The transformer outside you house and owned by the power company provides two hot lines and one grounded llne. The two hot lines are appoximtaly 180 degrees out of sinc with each other. IN generic terms line one is pulling while line two is pushing. Then 1/60th of a second later line one will reverse and push instead of pull and line two will pull instead of push.

The neutral or ground used as the return path is not a path to earth under normal usage. The neutral is a path back to the center tap of the transformer which is the source of the power that the neutral is returning the path from. The center tap of a transformer is point "0". This is half way between line one and line to in a picture of a sine wave.
This is why this ground is called a neutral. It neither pulls nor pushes compared to the two hot lines that are pulling and pushing. Kind of like to men of equal strength pulling on a rope in oppisite directions. Neither gains because the pull is equal in both directions. Now if a man stood in the middle and grabbed the rope this man would be a part of the force of pull in both directions but where he grabbed the rope is on neutral ground of the force neither pulling nor pushing.

An equipment grounding path is the ground that you spoke of that is connected to earth. This path is only energized when their is a fault or leakage to earth. The connection to earth that you speak of can give you a weak current flow but is unreliable to operate a piece of equipment with. This path to ground is for emergency use only in order to give the electricity an easier path to earth than your body. Thus attempting to protect you from being killed from a leakage to earth through your body. Electricity will take its easiest path and the resistance in your body is much more resisant to the flow of current than that bare wire connected to earth. Therefore the most of the electricity will hopefully go down the wire instead of you body to leak to earth.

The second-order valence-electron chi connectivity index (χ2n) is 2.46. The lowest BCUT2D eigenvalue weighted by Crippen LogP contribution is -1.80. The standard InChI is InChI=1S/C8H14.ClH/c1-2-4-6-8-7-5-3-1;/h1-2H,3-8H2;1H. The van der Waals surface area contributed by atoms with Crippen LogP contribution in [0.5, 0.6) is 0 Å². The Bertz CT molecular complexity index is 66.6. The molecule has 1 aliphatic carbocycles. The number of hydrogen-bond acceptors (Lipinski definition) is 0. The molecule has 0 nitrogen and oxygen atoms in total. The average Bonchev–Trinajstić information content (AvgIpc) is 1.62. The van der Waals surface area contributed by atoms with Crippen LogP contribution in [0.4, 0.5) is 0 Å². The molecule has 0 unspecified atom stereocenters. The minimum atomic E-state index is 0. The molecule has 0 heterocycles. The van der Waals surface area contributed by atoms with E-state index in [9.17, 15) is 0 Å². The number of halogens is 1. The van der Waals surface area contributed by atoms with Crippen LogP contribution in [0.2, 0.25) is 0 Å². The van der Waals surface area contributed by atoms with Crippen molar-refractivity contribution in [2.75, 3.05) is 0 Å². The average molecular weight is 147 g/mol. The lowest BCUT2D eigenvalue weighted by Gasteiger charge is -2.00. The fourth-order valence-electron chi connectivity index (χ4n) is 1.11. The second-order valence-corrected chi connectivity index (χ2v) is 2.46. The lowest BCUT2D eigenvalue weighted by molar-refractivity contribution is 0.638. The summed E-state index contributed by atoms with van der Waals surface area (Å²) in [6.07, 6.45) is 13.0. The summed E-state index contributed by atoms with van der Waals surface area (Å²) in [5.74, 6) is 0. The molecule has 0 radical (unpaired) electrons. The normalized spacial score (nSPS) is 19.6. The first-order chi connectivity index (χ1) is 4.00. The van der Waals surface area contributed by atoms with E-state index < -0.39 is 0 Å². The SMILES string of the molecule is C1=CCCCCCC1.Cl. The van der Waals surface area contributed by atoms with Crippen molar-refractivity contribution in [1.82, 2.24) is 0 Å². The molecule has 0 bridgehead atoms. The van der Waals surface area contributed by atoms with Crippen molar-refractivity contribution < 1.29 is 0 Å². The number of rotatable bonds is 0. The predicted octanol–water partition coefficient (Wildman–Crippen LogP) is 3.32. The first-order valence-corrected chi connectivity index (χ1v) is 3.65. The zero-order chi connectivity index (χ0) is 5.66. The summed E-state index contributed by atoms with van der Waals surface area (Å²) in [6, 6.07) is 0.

For electricity to flow the circuit must leave the transformer and come back to the transformer. This however does not mean that a completed circuit must have a path back to the zero tap level of the transfromer 'neutral'. Line one and line two also can produce work. Actually electricity throughout the electrical world would not need a neutral at all to operate in doing work if all electrical circuits were a balanced load.

The path to earth that you speak of is not your return path, the path back to the transformer's center tap is you grounded path or neutral. The path to earth is only an emergency escape route in case of electricity leaking from a completed circuit's path.

Hope this helps

Wg

#4
12-27-00, 07:25 AM
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Wow. Great reply! It's terrific to see knowledgeable folks like yourselves in this forum. More information than I can shake a stick at!

Thanks again.

Ed